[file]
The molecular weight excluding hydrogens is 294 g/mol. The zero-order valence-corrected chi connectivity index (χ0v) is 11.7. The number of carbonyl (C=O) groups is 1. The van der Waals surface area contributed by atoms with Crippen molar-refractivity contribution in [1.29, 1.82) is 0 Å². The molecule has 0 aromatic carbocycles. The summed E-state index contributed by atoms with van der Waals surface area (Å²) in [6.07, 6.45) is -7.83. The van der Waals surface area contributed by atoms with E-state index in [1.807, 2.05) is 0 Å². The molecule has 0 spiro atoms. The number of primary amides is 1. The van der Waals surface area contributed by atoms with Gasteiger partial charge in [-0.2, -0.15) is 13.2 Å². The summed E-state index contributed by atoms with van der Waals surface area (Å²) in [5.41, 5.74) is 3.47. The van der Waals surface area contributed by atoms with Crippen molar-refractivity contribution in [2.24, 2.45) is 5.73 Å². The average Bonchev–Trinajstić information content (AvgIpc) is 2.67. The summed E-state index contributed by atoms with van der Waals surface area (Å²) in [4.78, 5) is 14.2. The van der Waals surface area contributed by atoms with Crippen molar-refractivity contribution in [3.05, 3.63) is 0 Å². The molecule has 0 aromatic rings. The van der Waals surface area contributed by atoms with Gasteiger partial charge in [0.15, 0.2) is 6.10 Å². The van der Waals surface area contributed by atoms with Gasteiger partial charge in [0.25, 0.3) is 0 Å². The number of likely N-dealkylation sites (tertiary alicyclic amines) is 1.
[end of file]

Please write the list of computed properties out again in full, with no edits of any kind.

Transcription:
The molecular weight excluding hydrogens is 294 g/mol. The zero-order valence-corrected chi connectivity index (χ0v) is 11.7. The number of carbonyl (C=O) groups is 1. The van der Waals surface area contributed by atoms with Crippen molar-refractivity contribution in [1.29, 1.82) is 0 Å². The molecule has 0 aromatic carbocycles. The summed E-state index contributed by atoms with van der Waals surface area (Å²) in [6.07, 6.45) is -7.83. The van der Waals surface area contributed by atoms with E-state index in [1.807, 2.05) is 0 Å². The molecule has 0 spiro atoms. The number of primary amides is 1. The van der Waals surface area contributed by atoms with Gasteiger partial charge in [-0.2, -0.15) is 13.2 Å². The summed E-state index contributed by atoms with van der Waals surface area (Å²) in [5.41, 5.74) is 3.47. The van der Waals surface area contributed by atoms with Crippen molar-refractivity contribution in [2.24, 2.45) is 5.73 Å². The average Bonchev–Trinajstić information content (AvgIpc) is 2.67. The summed E-state index contributed by atoms with van der Waals surface area (Å²) in [4.78, 5) is 14.2. The van der Waals surface area contributed by atoms with Crippen molar-refractivity contribution in [3.05, 3.63) is 0 Å². The molecule has 0 aromatic rings. The van der Waals surface area contributed by atoms with Gasteiger partial charge in [0.15, 0.2) is 6.10 Å². The van der Waals surface area contributed by atoms with Gasteiger partial charge in [0.25, 0.3) is 0 Å². The number of likely N-dealkylation sites (tertiary alicyclic amines) is 1.